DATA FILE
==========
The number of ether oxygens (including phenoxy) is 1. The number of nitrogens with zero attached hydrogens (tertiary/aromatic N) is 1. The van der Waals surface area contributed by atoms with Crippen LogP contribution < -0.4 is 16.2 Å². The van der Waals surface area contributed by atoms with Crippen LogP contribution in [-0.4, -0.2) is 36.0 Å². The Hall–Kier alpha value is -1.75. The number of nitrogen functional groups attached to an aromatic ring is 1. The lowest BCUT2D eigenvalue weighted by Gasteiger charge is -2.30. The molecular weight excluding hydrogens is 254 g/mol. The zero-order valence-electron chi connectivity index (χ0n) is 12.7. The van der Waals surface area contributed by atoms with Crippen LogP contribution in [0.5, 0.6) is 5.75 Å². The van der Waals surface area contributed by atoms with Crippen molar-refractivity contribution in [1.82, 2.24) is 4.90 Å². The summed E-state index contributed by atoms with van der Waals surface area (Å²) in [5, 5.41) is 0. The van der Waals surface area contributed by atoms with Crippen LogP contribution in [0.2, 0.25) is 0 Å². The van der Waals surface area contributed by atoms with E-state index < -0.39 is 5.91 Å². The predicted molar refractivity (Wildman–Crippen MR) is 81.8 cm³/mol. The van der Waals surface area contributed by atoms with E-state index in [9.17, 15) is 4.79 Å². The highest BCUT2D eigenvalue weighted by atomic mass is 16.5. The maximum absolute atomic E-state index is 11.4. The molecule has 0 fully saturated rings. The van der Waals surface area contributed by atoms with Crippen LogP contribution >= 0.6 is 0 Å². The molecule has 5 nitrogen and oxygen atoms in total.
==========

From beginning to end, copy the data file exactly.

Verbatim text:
The number of ether oxygens (including phenoxy) is 1. The number of nitrogens with zero attached hydrogens (tertiary/aromatic N) is 1. The van der Waals surface area contributed by atoms with Crippen LogP contribution < -0.4 is 16.2 Å². The van der Waals surface area contributed by atoms with Crippen LogP contribution in [-0.4, -0.2) is 36.0 Å². The Hall–Kier alpha value is -1.75. The number of nitrogen functional groups attached to an aromatic ring is 1. The lowest BCUT2D eigenvalue weighted by Gasteiger charge is -2.30. The molecular weight excluding hydrogens is 254 g/mol. The zero-order valence-electron chi connectivity index (χ0n) is 12.7. The van der Waals surface area contributed by atoms with Crippen LogP contribution in [0.5, 0.6) is 5.75 Å². The van der Waals surface area contributed by atoms with Crippen molar-refractivity contribution in [1.82, 2.24) is 4.90 Å². The summed E-state index contributed by atoms with van der Waals surface area (Å²) in [5, 5.41) is 0. The van der Waals surface area contributed by atoms with Crippen LogP contribution in [0.2, 0.25) is 0 Å². The van der Waals surface area contributed by atoms with E-state index < -0.39 is 5.91 Å². The predicted molar refractivity (Wildman–Crippen MR) is 81.8 cm³/mol. The van der Waals surface area contributed by atoms with E-state index in [9.17, 15) is 4.79 Å². The highest BCUT2D eigenvalue weighted by atomic mass is 16.5. The maximum absolute atomic E-state index is 11.4. The molecule has 0 fully saturated rings. The van der Waals surface area contributed by atoms with Crippen LogP contribution >= 0.6 is 0 Å². The molecule has 5 nitrogen and oxygen atoms in total.